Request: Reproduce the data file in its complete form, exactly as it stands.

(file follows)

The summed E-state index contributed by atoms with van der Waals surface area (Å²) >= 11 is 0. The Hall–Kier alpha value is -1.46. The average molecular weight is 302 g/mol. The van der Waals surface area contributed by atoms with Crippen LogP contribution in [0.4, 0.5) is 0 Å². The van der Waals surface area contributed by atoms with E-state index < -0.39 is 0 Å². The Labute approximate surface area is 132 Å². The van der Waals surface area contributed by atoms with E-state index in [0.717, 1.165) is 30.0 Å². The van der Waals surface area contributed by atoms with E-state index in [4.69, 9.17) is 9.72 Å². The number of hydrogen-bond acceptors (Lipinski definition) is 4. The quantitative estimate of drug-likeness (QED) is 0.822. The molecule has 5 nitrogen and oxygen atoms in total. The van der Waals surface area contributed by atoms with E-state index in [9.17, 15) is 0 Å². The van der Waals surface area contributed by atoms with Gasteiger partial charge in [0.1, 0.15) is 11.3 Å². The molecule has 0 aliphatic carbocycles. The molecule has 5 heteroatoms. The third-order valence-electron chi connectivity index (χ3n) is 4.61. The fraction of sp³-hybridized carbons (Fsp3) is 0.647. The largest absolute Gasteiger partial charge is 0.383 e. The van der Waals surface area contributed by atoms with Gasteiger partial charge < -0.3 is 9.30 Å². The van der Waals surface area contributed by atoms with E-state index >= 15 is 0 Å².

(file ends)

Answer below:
The summed E-state index contributed by atoms with van der Waals surface area (Å²) >= 11 is 0. The Hall–Kier alpha value is -1.46. The average molecular weight is 302 g/mol. The van der Waals surface area contributed by atoms with Crippen LogP contribution in [0.4, 0.5) is 0 Å². The van der Waals surface area contributed by atoms with E-state index < -0.39 is 0 Å². The Labute approximate surface area is 132 Å². The van der Waals surface area contributed by atoms with E-state index in [0.717, 1.165) is 30.0 Å². The van der Waals surface area contributed by atoms with E-state index in [4.69, 9.17) is 9.72 Å². The number of hydrogen-bond acceptors (Lipinski definition) is 4. The quantitative estimate of drug-likeness (QED) is 0.822. The molecule has 5 nitrogen and oxygen atoms in total. The van der Waals surface area contributed by atoms with E-state index in [9.17, 15) is 0 Å². The van der Waals surface area contributed by atoms with Gasteiger partial charge in [0.1, 0.15) is 11.3 Å². The molecule has 0 aliphatic carbocycles. The molecule has 5 heteroatoms. The third-order valence-electron chi connectivity index (χ3n) is 4.61. The fraction of sp³-hybridized carbons (Fsp3) is 0.647. The largest absolute Gasteiger partial charge is 0.383 e. The van der Waals surface area contributed by atoms with Gasteiger partial charge < -0.3 is 9.30 Å². The van der Waals surface area contributed by atoms with E-state index >= 15 is 0 Å².